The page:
Articles Tagged with Cmv Law

The Accident Register: Overview

A motor carrier is required to prepare and maintain a list of certain accidents. This “accident register” provides significant information regarding the type of accidents involved. It may allow a motor carrier to be compared statistically with other motor carriers using data available on the SAFER system database. Further, the motor carrier is required to maintain certain accident reports that further describe the accident(s) listed on the register.

The Accident Register

Nature & Amount of Security Required: Overview

The regulations prescribe what form the “evidence of financial responsibility” shall take, how it may be cancelled, and how it may be obtained by a member of the public. Further, the regulations prescribe certain levels of financial responsibility based on the nature of the freight transported. The type of instrument used to provide evidence of financial responsibility may create exposure for the entity issuing the instrument above and beyond that created by an insurance policy. The “MCS-90” endorsement, a form prescribed by the FMCSRs, is the most important and most common instrument used to collect against a motor carrier who causes injury but for whatever reason does not have coverage, whether because the vehicle was not covered or the motor carrier itself breached a policy condition. It is important to understand this endorsement and it is therefore the focus of this chapter.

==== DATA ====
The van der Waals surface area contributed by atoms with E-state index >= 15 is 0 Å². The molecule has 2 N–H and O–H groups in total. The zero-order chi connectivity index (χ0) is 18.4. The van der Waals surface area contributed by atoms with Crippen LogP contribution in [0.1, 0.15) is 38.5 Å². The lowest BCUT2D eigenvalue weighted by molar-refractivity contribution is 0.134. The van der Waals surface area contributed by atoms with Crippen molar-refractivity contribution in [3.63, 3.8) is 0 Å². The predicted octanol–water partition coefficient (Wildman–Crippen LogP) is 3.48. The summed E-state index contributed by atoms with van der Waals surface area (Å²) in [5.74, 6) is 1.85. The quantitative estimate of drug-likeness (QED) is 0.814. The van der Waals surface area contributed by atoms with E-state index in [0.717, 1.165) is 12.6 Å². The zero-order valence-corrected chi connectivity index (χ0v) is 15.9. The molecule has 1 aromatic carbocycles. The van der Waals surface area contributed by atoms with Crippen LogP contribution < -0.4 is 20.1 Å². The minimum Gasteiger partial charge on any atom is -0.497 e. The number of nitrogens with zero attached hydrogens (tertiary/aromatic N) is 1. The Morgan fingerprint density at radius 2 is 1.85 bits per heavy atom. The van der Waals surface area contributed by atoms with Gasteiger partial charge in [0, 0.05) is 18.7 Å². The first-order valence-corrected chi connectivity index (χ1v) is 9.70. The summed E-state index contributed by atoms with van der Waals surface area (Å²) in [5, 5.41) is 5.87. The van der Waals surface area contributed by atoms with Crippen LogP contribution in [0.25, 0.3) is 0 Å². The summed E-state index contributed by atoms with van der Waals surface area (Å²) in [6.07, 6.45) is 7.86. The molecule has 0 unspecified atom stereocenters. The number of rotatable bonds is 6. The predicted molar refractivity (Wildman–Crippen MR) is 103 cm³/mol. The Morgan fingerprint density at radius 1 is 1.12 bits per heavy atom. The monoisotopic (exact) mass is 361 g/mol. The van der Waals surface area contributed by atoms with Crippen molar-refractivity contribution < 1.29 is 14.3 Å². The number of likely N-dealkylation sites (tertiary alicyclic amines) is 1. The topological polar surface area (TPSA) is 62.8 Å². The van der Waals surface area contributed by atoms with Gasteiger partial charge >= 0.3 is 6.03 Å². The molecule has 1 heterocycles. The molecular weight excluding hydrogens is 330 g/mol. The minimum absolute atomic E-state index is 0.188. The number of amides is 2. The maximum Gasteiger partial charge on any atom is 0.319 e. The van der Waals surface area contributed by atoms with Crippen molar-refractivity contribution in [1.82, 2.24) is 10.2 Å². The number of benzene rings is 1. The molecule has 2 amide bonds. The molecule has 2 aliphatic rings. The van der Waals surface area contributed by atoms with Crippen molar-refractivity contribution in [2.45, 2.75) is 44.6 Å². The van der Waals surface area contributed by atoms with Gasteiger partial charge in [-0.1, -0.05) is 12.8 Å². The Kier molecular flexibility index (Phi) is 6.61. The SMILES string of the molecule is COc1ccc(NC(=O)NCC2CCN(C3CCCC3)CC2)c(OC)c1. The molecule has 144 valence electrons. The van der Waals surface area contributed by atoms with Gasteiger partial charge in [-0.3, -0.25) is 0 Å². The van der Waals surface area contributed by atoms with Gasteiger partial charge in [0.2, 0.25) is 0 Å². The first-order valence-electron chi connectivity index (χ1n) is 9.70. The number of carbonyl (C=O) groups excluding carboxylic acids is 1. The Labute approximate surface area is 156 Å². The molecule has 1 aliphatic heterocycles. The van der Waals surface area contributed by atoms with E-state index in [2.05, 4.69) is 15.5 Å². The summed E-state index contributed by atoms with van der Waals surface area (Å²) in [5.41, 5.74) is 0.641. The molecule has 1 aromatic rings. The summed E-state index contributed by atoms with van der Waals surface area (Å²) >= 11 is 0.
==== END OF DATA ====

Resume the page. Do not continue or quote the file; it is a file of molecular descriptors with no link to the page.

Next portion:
Nature and Amount of Security Required

The regulations require an interstate motor carrier to produce “evidence of financial responsibility” to the FMCSA in order to obtain and maintain a permit to operate. The many variations of this topic and the related subject of insurance coverage for motor carriers and independent owner-operators, are beyond the scope of this blog post. However, familiarity with the regulations and their requirements will provide a good basis for identifying the typical sources of recovery from a motor carrier. It is important to know how a motor carrier may provide its “evidence of financial responsibility,” how much financial responsibility it must demonstrate, and what rules govern the ability to recover.